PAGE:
In Canada, thousands of migrants are detained at any time, with up to one third of detainees in maximum and medium-security prisons despite most never having been charged with a crime. The recent Canada v. Chhina Supreme Court ruling allows detained migrants to access the remedy of habeas corpus so that, in appropriate cases, they can challenge the legality and conditions of their detention before a judge. However, critics like migration expert Sharry Aiken say it fails to address the underlying issues of how Canada sets the grounds for detention and the basis for release.

Migrant detention is actually a relatively new phenomenon in North America. For the participants of the recent De-Carceral Futures conference at the Queen’s School of Law, it’s something we can and must do away with. We attended the conference to interview some of the scholars and activists who are working toward a world in which neither migrants nor citizens are incarcerated.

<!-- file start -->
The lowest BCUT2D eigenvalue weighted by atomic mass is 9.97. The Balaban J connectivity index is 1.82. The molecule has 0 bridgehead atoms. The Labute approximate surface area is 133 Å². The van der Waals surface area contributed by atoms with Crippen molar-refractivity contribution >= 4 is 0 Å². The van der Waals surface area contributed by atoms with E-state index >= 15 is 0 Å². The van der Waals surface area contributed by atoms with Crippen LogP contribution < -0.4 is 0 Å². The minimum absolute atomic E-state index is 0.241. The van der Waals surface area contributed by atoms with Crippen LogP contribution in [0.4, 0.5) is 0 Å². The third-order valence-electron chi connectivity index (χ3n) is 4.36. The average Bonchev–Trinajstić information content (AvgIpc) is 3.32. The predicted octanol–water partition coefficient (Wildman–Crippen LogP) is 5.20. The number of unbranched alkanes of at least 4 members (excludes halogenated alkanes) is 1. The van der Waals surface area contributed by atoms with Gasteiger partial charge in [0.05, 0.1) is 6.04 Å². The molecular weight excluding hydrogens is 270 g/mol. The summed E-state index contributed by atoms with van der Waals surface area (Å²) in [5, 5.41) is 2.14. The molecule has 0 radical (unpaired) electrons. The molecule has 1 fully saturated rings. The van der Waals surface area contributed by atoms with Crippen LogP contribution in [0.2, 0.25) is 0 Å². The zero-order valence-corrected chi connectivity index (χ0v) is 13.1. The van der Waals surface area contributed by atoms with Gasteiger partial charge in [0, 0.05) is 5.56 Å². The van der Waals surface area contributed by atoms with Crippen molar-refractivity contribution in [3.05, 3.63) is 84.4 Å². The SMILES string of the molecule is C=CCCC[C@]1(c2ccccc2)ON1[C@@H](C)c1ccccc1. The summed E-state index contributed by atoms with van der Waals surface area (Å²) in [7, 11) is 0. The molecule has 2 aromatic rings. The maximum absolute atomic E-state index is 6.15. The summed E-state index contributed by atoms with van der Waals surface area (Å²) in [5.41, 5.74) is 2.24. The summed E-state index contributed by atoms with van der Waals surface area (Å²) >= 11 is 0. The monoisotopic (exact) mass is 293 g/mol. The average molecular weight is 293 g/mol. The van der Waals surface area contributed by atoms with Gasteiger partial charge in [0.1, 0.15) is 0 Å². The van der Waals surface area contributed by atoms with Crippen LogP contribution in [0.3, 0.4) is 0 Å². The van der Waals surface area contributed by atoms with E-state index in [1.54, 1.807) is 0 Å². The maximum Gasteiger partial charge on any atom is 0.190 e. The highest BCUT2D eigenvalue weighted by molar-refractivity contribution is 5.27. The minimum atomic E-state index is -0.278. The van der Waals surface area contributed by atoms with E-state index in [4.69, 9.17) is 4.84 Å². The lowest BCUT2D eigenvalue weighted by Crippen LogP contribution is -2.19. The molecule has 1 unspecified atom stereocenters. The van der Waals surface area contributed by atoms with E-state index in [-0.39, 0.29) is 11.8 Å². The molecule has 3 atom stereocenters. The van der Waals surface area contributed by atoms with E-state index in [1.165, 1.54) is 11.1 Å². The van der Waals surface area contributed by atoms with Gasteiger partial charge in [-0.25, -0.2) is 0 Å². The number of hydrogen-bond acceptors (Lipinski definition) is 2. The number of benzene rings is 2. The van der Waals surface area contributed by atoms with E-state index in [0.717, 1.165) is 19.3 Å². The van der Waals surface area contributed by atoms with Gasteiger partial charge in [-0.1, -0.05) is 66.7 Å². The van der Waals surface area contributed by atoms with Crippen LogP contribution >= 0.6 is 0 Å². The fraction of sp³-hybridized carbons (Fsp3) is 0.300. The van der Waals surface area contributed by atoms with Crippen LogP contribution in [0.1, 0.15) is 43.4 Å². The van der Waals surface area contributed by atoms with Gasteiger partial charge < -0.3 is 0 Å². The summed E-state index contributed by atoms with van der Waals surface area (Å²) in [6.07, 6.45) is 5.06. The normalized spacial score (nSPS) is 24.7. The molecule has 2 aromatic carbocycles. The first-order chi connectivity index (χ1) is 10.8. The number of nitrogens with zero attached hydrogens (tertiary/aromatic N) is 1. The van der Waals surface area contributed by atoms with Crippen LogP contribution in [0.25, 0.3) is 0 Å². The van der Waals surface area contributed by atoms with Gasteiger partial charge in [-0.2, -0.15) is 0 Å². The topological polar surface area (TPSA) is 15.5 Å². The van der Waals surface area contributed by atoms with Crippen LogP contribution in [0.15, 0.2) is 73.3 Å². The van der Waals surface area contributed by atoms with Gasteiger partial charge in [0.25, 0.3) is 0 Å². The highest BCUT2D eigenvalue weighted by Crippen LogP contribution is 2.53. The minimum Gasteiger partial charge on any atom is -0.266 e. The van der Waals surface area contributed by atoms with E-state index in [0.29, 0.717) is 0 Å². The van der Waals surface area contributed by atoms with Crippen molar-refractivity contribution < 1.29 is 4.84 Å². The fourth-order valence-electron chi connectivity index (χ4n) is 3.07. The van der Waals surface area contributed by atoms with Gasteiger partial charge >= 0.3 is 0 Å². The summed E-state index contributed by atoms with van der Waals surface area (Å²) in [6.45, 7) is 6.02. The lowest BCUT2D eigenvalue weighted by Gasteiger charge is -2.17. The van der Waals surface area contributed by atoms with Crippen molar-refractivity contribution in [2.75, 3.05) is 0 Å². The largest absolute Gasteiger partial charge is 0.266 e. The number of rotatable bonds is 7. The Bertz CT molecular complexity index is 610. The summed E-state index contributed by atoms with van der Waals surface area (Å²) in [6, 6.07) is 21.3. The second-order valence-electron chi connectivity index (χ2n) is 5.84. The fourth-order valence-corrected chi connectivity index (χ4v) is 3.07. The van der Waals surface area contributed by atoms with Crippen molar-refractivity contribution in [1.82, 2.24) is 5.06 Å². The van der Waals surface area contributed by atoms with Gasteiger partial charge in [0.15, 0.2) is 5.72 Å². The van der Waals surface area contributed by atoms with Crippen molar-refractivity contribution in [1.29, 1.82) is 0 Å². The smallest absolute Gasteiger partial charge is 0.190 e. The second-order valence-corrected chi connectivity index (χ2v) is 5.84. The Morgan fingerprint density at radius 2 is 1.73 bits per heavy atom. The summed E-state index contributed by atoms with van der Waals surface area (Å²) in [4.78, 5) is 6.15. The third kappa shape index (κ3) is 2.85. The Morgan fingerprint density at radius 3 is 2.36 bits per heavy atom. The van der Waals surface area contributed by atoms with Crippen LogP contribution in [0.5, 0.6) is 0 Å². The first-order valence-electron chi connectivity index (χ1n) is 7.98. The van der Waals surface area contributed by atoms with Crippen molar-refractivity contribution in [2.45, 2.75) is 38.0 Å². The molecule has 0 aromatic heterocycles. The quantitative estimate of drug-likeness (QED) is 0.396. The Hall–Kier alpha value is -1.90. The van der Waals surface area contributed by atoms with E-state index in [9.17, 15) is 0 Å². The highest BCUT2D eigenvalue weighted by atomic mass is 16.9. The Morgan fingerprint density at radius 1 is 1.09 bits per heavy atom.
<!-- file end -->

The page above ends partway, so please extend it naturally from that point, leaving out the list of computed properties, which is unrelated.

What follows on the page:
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Photo: Jonathan Simon gives a keynote presentation at De-Carceral Futures. By Julia Bugiel.

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Sharry Aiken
Sharry Aiken is an associate professor at the Faculty of Law at Queen’s University. Her research interests include comparative refugee law and border policies.
Stephanie J. Silverman
Dr. Stephanie J. Silverman is a global expert on immigration detention, a partner at the human rights consultancy Thinking Forward, and the Canada country adviser for the International Detention Coalition.
Harsha Walia
Harsha Walia is a prominent writer and migrant-justice activist. She is the co-founder of No One Is Illegal and the author of Undoing Border Imperialism.
Kim Pate
Kim Pate is a senator. She is an adjunct law professor who has also spent the past four decades working with and on behalf of marginalized, victimized, criminalized and institutionalized youth, men and women.
Souheil Benslimane
Souheil Benslimane is a member of the Criminalization and Punishment Education Project and the coordinator of the Jail Accountability and Information Line.
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